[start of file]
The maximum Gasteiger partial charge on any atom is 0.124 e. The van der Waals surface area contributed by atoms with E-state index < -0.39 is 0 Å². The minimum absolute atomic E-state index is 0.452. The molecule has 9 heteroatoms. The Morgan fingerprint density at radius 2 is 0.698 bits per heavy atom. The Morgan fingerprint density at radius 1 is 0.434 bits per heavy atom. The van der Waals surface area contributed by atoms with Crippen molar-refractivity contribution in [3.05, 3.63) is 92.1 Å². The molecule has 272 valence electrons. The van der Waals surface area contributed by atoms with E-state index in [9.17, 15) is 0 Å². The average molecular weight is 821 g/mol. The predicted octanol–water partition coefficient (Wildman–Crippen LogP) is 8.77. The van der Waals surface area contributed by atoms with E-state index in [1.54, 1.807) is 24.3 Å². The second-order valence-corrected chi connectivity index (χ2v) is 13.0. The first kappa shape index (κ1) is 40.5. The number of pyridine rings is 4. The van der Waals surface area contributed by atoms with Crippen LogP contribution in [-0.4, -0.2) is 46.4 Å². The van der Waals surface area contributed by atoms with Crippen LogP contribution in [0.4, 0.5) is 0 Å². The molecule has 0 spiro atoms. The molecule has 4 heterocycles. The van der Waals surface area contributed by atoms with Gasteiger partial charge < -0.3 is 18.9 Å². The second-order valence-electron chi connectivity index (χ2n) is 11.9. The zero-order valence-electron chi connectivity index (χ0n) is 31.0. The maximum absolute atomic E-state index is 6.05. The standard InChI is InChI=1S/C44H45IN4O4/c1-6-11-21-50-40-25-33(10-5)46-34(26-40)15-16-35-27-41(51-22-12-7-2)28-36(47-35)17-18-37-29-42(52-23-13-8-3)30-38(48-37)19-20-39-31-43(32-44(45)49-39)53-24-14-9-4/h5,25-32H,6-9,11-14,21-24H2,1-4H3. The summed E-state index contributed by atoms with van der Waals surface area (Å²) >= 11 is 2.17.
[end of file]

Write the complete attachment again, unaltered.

The maximum Gasteiger partial charge on any atom is 0.124 e. The van der Waals surface area contributed by atoms with E-state index < -0.39 is 0 Å². The minimum absolute atomic E-state index is 0.452. The molecule has 9 heteroatoms. The Morgan fingerprint density at radius 2 is 0.698 bits per heavy atom. The Morgan fingerprint density at radius 1 is 0.434 bits per heavy atom. The van der Waals surface area contributed by atoms with Crippen molar-refractivity contribution in [3.05, 3.63) is 92.1 Å². The molecule has 272 valence electrons. The van der Waals surface area contributed by atoms with E-state index in [9.17, 15) is 0 Å². The average molecular weight is 821 g/mol. The predicted octanol–water partition coefficient (Wildman–Crippen LogP) is 8.77. The van der Waals surface area contributed by atoms with E-state index in [1.54, 1.807) is 24.3 Å². The second-order valence-corrected chi connectivity index (χ2v) is 13.0. The first kappa shape index (κ1) is 40.5. The number of pyridine rings is 4. The van der Waals surface area contributed by atoms with Crippen LogP contribution in [-0.4, -0.2) is 46.4 Å². The van der Waals surface area contributed by atoms with Crippen LogP contribution in [0.4, 0.5) is 0 Å². The molecule has 0 spiro atoms. The molecule has 4 heterocycles. The van der Waals surface area contributed by atoms with Gasteiger partial charge < -0.3 is 18.9 Å². The second-order valence-electron chi connectivity index (χ2n) is 11.9. The zero-order valence-electron chi connectivity index (χ0n) is 31.0. The maximum absolute atomic E-state index is 6.05. The standard InChI is InChI=1S/C44H45IN4O4/c1-6-11-21-50-40-25-33(10-5)46-34(26-40)15-16-35-27-41(51-22-12-7-2)28-36(47-35)17-18-37-29-42(52-23-13-8-3)30-38(48-37)19-20-39-31-43(32-44(45)49-39)53-24-14-9-4/h5,25-32H,6-9,11-14,21-24H2,1-4H3. The summed E-state index contributed by atoms with van der Waals surface area (Å²) >= 11 is 2.17.